If we focus on this current period, its not entirely correct to say that Grade B rents is stable. They have lower volatility in rent than Grade A but there are many periods where the volatility is very low.

If we are doing a worst case scenario analysis on the Grade B properties under Frasers Commercial Trust, which is China Square Central and Market Street, then good figures to use is a -10% and -20% rent revision.

Why China Square Central and Market Street can have positive revision

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This set of revision was not bad in this climate. As long as its above 6% (which is 3 years of 2% inflation) then its good.

I did a tabulation of the recent quarters of rental revision versus passing rent for China Square Central and Market Street:

China Square Central

  1. 2015 Q3: Market Passing Rent then: $7.17, Passing Rent of China Square Central: $6.30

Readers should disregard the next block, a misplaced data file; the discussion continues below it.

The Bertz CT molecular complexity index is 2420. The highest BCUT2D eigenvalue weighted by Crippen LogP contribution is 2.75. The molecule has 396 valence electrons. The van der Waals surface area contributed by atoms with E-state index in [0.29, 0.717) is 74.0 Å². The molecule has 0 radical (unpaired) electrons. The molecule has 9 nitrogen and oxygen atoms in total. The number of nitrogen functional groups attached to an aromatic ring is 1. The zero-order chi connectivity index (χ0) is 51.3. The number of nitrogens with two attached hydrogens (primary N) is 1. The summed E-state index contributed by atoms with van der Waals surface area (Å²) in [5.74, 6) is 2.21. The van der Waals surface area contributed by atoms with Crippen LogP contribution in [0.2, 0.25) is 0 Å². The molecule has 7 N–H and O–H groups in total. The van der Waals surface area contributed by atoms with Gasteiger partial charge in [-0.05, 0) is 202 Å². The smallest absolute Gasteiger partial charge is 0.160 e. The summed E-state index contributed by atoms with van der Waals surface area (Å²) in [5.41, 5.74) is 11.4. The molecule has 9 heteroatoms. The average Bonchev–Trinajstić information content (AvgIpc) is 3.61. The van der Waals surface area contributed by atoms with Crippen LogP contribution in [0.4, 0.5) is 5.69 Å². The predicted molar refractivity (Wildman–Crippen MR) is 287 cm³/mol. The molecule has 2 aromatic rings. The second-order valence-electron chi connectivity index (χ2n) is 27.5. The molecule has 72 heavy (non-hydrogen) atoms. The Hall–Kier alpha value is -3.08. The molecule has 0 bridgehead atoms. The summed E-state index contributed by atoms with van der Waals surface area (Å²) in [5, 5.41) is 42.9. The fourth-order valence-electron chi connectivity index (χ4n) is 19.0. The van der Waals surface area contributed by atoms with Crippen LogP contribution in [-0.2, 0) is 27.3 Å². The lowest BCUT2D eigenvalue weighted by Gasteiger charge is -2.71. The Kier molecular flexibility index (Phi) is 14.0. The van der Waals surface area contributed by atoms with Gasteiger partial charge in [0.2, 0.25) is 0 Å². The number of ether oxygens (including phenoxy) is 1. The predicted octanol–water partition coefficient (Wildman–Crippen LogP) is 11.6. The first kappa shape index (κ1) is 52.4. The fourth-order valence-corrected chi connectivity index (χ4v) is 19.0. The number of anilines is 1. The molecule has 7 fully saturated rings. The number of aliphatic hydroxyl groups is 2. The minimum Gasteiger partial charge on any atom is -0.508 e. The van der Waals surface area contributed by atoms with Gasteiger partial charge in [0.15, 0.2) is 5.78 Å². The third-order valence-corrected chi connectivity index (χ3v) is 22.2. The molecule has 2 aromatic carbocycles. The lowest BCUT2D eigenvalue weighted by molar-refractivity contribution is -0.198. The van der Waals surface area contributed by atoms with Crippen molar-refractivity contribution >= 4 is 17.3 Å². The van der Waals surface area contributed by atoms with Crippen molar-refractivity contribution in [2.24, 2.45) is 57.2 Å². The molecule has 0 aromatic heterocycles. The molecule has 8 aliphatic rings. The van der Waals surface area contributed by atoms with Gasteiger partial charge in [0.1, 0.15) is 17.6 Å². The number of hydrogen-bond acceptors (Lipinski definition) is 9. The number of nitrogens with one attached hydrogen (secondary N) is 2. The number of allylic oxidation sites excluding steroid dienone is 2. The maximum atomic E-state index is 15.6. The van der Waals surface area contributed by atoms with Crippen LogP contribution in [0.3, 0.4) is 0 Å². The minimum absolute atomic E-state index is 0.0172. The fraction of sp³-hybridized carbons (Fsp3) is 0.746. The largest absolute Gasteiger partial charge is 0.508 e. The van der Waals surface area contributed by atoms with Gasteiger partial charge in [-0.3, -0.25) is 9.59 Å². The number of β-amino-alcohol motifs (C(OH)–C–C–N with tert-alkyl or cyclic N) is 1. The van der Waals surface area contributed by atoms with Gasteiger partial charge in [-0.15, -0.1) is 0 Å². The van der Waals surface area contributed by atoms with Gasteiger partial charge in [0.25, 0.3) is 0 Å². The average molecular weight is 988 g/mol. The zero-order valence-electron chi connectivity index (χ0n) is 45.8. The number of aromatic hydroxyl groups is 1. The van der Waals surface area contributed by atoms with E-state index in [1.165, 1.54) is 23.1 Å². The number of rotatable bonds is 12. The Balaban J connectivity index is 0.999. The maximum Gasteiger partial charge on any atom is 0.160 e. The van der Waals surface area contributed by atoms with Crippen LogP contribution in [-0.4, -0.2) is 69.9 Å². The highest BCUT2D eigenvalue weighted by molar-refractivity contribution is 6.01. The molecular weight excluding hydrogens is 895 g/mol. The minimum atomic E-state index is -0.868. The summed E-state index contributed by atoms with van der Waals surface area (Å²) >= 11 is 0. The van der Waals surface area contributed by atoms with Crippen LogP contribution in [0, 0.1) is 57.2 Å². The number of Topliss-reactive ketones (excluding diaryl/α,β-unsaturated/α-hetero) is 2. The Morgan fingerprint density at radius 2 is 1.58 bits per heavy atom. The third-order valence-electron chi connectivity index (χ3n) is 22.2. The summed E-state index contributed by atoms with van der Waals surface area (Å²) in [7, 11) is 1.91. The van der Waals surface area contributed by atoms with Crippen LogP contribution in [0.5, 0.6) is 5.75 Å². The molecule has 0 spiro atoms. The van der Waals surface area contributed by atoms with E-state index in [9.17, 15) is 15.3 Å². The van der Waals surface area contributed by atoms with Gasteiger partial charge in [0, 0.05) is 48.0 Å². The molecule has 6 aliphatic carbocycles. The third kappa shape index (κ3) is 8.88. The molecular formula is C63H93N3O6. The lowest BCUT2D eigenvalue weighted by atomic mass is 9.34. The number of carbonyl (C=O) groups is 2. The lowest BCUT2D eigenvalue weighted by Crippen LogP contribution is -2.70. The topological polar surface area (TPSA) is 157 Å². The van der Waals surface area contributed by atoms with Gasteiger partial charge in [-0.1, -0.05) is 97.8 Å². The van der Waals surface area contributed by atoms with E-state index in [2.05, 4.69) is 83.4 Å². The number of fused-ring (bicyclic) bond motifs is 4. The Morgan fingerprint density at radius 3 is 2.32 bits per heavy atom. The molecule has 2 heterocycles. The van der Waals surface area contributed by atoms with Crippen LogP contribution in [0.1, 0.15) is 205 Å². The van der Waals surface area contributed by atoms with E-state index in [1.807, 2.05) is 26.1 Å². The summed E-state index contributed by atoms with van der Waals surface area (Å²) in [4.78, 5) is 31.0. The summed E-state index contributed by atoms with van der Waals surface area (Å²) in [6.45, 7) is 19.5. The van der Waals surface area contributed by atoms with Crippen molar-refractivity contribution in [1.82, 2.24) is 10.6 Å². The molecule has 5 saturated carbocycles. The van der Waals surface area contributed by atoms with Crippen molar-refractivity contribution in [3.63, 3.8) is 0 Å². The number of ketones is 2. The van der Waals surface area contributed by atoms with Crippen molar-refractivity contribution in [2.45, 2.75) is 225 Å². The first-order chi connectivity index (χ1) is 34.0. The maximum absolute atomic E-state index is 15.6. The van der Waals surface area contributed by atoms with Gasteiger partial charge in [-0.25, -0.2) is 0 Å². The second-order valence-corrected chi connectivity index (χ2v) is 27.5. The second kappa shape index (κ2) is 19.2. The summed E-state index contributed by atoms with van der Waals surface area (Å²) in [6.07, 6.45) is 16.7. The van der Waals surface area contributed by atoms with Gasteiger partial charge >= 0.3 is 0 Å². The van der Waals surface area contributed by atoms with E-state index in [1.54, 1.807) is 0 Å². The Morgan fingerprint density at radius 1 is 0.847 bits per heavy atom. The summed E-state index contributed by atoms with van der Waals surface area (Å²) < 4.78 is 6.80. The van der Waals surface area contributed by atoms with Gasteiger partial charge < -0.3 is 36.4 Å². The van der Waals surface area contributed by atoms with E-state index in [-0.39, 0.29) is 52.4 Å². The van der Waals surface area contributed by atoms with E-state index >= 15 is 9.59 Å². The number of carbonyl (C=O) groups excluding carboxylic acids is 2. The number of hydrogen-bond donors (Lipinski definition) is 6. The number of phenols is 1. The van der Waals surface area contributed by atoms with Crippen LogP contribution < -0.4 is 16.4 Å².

2. 2015 Q4: Market Passing Rent then: $7.11, Passing Rent of China Square Central: $6.40
  3. 2016 Q1: Market Passing Rent then: $7.10, Passing Rent of China Square Central: $6.30
  4. 2016 Q2: Market Passing Rent then: $7.10, Passing Rent of China Square Central: $6.60

Market Street

  1. 2015 Q3: Market Passing Rent then: $7.17, Passing Rent of China Square Central: $6.30
  2. 2015 Q4: Market Passing Rent then: $7.11, Passing Rent of China Square Central: $6.80
  3. 2016 Q1: Market Passing Rent then: $7.10, Passing Rent of China Square Central: $6.80
  4. 2016 Q2: Market Passing Rent then: $7.10, Passing Rent of China Square Central: $6.70

They are all seem to be renting below market rent.

Here are the upcoming quarters market passing rent  so that we can have an idea how much of a downward revision we might be expecting:

  1. 2013 Q4: $7.25
  2. 2014 Q1: $7.55
  3. 2014 Q2: $7.70
  4. 2014 Q3: $7.90
  5. 2014 Q4: $8.00
  6. 2015 Q1: $8.05
  7. 2015 Q2: $8.00
  8. 2015 Q3: $7.80

They are not very far from Q2 Grade B rent of $7.25 but piecing this 2 together we should still expect some challenging downward revision, unless Frasers Commercial is still leasing below market rent.

Frasers Commercial have 20% of Net Property Income up for renewal in 2017 and 27% in 2018. I believe the 20% is make up exclusively of HP in Alexandra Technopark so majority of China Square Central and Market Street’s renewal will be in 2018.